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Two UK-Thai projects win prestigious Newton Prize awards at event in Bangkok

A Newton-funded UK-Thai project which has solved around 100 undiagnosed cases of rare genetic diseases in children has been crowned the Newton Prize winner for Thailand. A second Chairman’s Award for Thailand has also been presented to a project that has established a UK-Thai network in shrimp health focused on knowledge exchange and capacity building, and challenging disease control in aquaculture. Each project will receive £200,000 to further their research.

The Minister of State for Asia and the Pacific at the Foreign & Commonwealth Office, Mr. Mark Field, the British Ambassador to Thailand, Brian Davidson and the Deputy Prime Minister, H.E. ACM Dr. Prajin Juntong, presented the awards in Bangkok today (Wednesday 22nd November).

More than 50 people attended the event at the Ambassador’s Residence at the British Embassy including researchers, representatives of the Thai government and Thai delivery partners to announce the winning projects and celebrate all shortlisted project for the Newton Prize. It also celebrates three years of the Newton Fund in Thailand and its growing success in research and innovation collaboration between the UK and Thailand.

The Newton Prize was awarded to the lead Thai researcher for the winning project, Molecular Pathology of Rare Genetic Diseases in Children, Professor Vorasuk Shotelersuk from the Centre of Excellence for Medical Genetics at Chulalongkorn University. Professor Philip Beales from UCL Great Ormond Street Institute of Child Health is the UK partner for the project. He said: “This unique funding opportunity has made a huge difference to dozens of Thai families who have been searching for causes of their child’s illness for several years. Furthermore, it has catapulted genetics services in Bangkok to serve thousands more children and their families.”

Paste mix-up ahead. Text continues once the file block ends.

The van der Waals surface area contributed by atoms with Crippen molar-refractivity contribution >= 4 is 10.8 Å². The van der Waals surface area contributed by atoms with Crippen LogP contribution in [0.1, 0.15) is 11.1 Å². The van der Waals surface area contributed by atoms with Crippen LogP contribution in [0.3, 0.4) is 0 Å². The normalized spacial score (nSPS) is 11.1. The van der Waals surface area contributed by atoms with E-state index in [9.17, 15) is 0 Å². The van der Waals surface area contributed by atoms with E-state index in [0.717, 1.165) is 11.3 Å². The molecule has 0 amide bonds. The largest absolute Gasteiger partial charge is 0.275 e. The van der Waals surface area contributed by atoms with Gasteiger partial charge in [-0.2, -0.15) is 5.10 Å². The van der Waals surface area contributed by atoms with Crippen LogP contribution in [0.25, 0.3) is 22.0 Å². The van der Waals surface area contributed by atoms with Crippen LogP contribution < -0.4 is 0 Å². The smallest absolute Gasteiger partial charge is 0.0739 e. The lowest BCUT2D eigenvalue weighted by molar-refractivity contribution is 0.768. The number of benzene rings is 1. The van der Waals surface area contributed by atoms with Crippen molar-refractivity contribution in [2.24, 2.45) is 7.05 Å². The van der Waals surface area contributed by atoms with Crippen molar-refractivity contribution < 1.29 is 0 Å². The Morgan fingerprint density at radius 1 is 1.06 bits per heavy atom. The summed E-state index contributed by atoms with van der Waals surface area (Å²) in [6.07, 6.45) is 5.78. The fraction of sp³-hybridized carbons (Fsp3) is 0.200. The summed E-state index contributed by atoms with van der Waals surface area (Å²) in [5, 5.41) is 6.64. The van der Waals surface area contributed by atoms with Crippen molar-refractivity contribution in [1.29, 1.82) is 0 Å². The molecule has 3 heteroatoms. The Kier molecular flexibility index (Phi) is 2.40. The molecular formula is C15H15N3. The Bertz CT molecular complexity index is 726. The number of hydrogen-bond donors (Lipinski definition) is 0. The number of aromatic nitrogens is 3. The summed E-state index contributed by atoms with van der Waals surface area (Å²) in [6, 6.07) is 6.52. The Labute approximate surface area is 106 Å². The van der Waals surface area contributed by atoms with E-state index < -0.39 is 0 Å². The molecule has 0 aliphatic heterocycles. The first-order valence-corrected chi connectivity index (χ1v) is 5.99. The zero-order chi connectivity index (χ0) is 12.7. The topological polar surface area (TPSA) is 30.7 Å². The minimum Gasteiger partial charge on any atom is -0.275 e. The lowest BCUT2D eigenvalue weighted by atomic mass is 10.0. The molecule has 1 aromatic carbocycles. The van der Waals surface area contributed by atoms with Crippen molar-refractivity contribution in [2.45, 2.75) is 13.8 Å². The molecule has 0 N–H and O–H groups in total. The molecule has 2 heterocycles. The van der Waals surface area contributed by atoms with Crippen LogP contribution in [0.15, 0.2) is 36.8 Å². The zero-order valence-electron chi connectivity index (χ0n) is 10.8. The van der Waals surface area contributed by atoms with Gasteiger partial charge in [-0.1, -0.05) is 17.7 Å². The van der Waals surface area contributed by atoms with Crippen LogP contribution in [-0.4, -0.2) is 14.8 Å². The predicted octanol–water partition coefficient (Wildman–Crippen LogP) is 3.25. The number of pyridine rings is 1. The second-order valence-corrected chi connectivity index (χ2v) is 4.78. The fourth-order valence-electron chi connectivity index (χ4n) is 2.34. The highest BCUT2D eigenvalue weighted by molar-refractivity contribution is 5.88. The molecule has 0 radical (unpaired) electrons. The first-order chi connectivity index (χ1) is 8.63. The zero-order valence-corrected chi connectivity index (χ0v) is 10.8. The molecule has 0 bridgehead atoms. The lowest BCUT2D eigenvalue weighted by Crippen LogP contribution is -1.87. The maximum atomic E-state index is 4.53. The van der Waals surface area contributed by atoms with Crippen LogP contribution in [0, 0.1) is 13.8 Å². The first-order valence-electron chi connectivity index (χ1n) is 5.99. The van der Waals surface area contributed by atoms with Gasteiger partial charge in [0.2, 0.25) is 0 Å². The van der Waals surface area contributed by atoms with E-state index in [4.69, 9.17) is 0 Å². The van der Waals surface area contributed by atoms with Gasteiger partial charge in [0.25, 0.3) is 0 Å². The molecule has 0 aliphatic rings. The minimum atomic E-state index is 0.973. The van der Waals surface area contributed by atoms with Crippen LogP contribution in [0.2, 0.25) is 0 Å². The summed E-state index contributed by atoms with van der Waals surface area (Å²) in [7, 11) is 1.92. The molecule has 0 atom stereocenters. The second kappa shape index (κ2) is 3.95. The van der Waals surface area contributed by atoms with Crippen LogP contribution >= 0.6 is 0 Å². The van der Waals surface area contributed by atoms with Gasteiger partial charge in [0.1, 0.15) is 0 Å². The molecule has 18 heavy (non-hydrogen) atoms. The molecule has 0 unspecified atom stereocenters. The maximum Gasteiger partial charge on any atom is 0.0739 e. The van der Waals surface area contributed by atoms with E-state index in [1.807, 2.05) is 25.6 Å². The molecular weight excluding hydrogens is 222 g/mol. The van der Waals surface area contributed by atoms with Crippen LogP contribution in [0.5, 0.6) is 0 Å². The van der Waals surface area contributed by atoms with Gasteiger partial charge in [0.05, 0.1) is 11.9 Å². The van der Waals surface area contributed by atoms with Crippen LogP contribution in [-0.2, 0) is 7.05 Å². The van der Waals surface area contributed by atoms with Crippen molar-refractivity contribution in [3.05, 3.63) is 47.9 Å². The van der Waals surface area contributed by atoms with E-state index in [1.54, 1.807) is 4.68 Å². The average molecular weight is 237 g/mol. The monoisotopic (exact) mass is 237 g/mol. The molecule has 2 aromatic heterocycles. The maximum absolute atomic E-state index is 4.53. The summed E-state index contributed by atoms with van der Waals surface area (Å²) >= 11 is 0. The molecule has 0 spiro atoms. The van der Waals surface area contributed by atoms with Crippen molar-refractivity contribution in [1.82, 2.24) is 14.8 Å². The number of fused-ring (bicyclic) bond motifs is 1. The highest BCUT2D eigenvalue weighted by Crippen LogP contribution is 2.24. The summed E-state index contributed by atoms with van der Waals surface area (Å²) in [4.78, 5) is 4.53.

Dr Kallaya Sritunyalucksana from the Shrimp-pathogen interaction (SPI) Laboratory at BIOTIC was presented with a Chairman’s Award for Thailand for the International Network for Shrimp Health. She works with her UK partner, Professor Grant Stentiford from the Centre for Environment, Fisheries and Aquaculture Science (Cefas). Professor Stentiford said: “Decentralising diagnostics for use by the farmer at the ‘pond side’ will revolutionise the fight against disease in global aquaculture. Reporting that data via smartphone apps will minimise onward spread and contribute to greater food security from this sector.”

The UK-Thailand Research and Innovation Partnership Fund is the first formal research and innovation partnership programme between the UK and Thai Governments. Both countries have agreed five priority areas of mutual interest: health and life sciences; agri-technology; future cities; environment and energy; and digital innovation and creativity. To date, there have been a total of 18 Newton programmes which are divided into three categories: people, research and translation. The UK and Thailand will jointly invest at least Bt 1,200 million from 2014 to 2021.


Thailand’s Newton Prize Winner

The Molecular Pathology of Rare Genetic Diseases in Children project, supported Chulalongkorn paediatrics to develop their own genomics and supporting analytics and infrastructure, which has translated into patient benefit by solving undiagnosed cases through the sequencing, analysis and diagnosis of children with debilitating disorders. As much as 8% of the Thai population is affected by rare genetic diseases. Patients with rare diseases typically endure around seven years of investigation. Timely diagnosis can mean improved healthcare and better life outcomes. As well as supporting the patients and their parents, and informing treatments, the collaboration has also enabled genetic counselling and prenatal diagnoses for families at risk. Improved diagnoses and clinical management will drive significant savings across the Thai health system.

Chairman’s Award for Thailand

Shrimp farming is a major economic activity in Asia, generating millions of jobs and supporting rural communities. Periodic and unpredictable massive production drops occur in shrimp due to disease, resulting in severe economic losses. The International Network for Shrimp Health (INSH), co-designed new paradigms to secure the global aquatic food chains between producer nations such as Thailand, and consumer nations. The project is applying cutting edge technologies for ‘point of need’ diagnostics, smartphone reporting systems for field data and developing disruptive technologies for reporting disease.